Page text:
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Latest Carbonate Stories

Image 1 - Researchers Take Temperature Of Mars's Past
2011-10-13 04:19:02

Researchers at the California Institute of Technology (Caltech) have directly determined the surface temperature of early Mars for the first time, providing evidence that's consistent with a warmer and wetter Martian past. By analyzing carbonate minerals in a four-billion-year-old meteorite that originated near the surface of Mars, the scientists determined that the minerals formed at about 18 degrees Celsius (64 degrees Fahrenheit). "The thing that's really cool is that 18 degrees is not...

2011-09-07 15:30:00

TSX: RES & NYSE AMEX: REE -- Pilot Plant testing of oxide resource begins -- Overall 80-85% recovery predicted from test program -- Further testing planned on oxide-carbonate and stockwork mineralization -- Initial testing of heavy rare earth-enriched mineralization to begin in Q4. LAKEWOOD, CO, Sept. 7, 2011 /PRNewswire/ - Rare Element Resources Ltd. (TSX: RES and NYSE-AMEX: REE) (the "Company") announces the...

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2011-03-08 14:13:35

Rocks on Mars dug from far underground by crater-blasting impacts are providing glimpses of one possible way Mars' atmosphere has become much less dense than it used to be. At several places where cratering has exposed material from depths of about 5 kilometers (3 miles) or more beneath the surface, observations by a mineral-mapping instrument on NASA's Mars Reconnaissance Orbiter indicate carbonate minerals. These are not the first detections of carbonates on Mars. However, compared to...

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2011-01-20 10:13:45

By Anne M Stark, LLNL Using seawater and calcium to remove carbon dioxide (CO2) in a natural gas power plant's flue stream, and then pumping the resulting calcium bicarbonate in the sea, could be beneficial to the oceans' marine life. Greg Rau, a senior scientist with the Institute of Marine Sciences at UC Santa Cruz and who also works in the Carbon Management Program at Lawrence Livermore National Laboratory, conducted a series of lab-scale experiments to find out if a seawater/mineral...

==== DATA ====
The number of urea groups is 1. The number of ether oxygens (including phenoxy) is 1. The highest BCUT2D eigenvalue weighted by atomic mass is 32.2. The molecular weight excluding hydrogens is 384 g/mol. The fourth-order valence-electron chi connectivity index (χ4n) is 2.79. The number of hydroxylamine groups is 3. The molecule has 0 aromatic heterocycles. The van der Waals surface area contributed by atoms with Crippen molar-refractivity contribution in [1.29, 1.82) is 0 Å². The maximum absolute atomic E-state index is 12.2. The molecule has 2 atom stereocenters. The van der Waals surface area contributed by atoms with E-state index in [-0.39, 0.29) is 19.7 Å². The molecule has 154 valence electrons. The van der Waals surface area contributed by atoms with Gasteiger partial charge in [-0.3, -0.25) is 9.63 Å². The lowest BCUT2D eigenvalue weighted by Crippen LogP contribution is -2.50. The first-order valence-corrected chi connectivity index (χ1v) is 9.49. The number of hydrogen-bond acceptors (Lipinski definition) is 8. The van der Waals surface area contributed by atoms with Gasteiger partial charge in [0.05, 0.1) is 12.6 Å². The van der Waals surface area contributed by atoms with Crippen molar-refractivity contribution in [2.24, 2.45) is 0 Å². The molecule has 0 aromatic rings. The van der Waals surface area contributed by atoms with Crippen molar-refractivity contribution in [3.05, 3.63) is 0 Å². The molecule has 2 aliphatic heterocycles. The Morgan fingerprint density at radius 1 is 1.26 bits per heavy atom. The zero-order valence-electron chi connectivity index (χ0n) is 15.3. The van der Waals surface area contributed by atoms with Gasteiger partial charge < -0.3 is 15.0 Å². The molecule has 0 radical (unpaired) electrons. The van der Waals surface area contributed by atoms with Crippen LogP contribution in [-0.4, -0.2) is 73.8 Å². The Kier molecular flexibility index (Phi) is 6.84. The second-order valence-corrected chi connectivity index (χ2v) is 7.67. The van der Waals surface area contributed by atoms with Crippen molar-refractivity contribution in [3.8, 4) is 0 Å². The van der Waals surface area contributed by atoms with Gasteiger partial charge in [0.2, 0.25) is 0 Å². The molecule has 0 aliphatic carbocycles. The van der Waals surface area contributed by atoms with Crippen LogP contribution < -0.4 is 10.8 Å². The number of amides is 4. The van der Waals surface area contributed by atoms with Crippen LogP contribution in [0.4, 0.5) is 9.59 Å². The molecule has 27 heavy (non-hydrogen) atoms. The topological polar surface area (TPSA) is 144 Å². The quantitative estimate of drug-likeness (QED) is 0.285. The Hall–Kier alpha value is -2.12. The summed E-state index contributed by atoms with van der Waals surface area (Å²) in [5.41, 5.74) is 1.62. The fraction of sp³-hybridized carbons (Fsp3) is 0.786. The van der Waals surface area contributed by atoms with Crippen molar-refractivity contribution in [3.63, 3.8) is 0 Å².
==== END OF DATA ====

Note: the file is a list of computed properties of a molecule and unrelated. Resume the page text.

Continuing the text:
2010-11-30 16:58:10

ASU study of endolithic cyanobacteria has implications for coral reefs and mussel aquaculture Geo-microbiologists from Arizona State University have solved a long-standing conundrum about how some photosynthetic microorganisms, endolithic cyanobacteria, bore their way into limestone, sand grains, mussel shells, coral skeletons and other substrates composed of carbonate. According to the lead investigator, ASU professor Ferran Garcia-Pichel, the answer to the mystery of what is "at the heart...

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2010-07-30 08:55:00

Scientists believe that they have found rocks containing the fossilized remains of early life on Mars, according to a new article published in the latest edition of Earth and Planetary Science Letters. According to the report, a team of scientists--led by Dr. Adrian J. Brown of the Search for Extraterrestrial Intelligence (SETI) Institute in California--discovered the rocks in the Nili Fossae region of the "Red Planet." Their research on the hydrothermal formation of clay-carbonate rocks in...

2010-06-03 14:28:00

PASADENA, Calif., June 3 /PRNewswire-USNewswire/ -- Rocks examined by NASA's Spirit Mars Rover hold evidence of a wet, non-acidic ancient environment that may have been favorable for life. Confirming this mineral clue took four years of analysis by several scientists. (Logo: http://www.newscom.com/cgi-bin/prnh/20081007/38461LOGO) An outcrop that Spirit examined in late 2005 revealed high concentrations of carbonate, which originates in wet, near-neutral conditions, but dissolves in...

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2010-06-03 13:35:00

Rocks examined by NASA's Spirit Mars Rover hold evidence of a wet, non-acidic ancient environment that may have been favorable for life. Confirming this mineral clue took four years of analysis by several scientists. An outcrop that Spirit examined in late 2005 revealed high concentrations of carbonate, which originates in wet, near-neutral conditions, but dissolves in acid. The ancient water indicated by this find was not acidic. NASA's rovers have found other evidence of formerly wet...

2009-03-20 23:01:44

A U.S. biological oceanographer says acidification could be causing a slow-motion destruction of ocean ecosystems. Victoria Fabry, a visiting researcher at Scripps Institution of Oceanography at the University of California, San Diego, said tests show just 48 hours of exposure to slightly corrosive seawater causes mollusc shells to start to dissolve. The university said increasing levels of carbon dioxide could spell ecological disaster to industries dependent on the seas. About a third of...

2008-12-18 13:00:00

SAN FRANCISCO, Dec. 18 /PRNewswire-USNewswire/ -- Researchers using a powerful instrument aboard NASA's Mars Reconnaissance Orbiter have found a long sought-after mineral on the Martian surface and, with it, unexpected clues to the Red Planet's watery past. (Logo: http://www.newscom.com/cgi-bin/prnh/20081007/38461LOGO) Surveying intact bedrock layers with the Compact Reconnaissance Imaging Spectrometer for Mars, or CRISM, scientists found carbonate minerals, indicating that Mars had...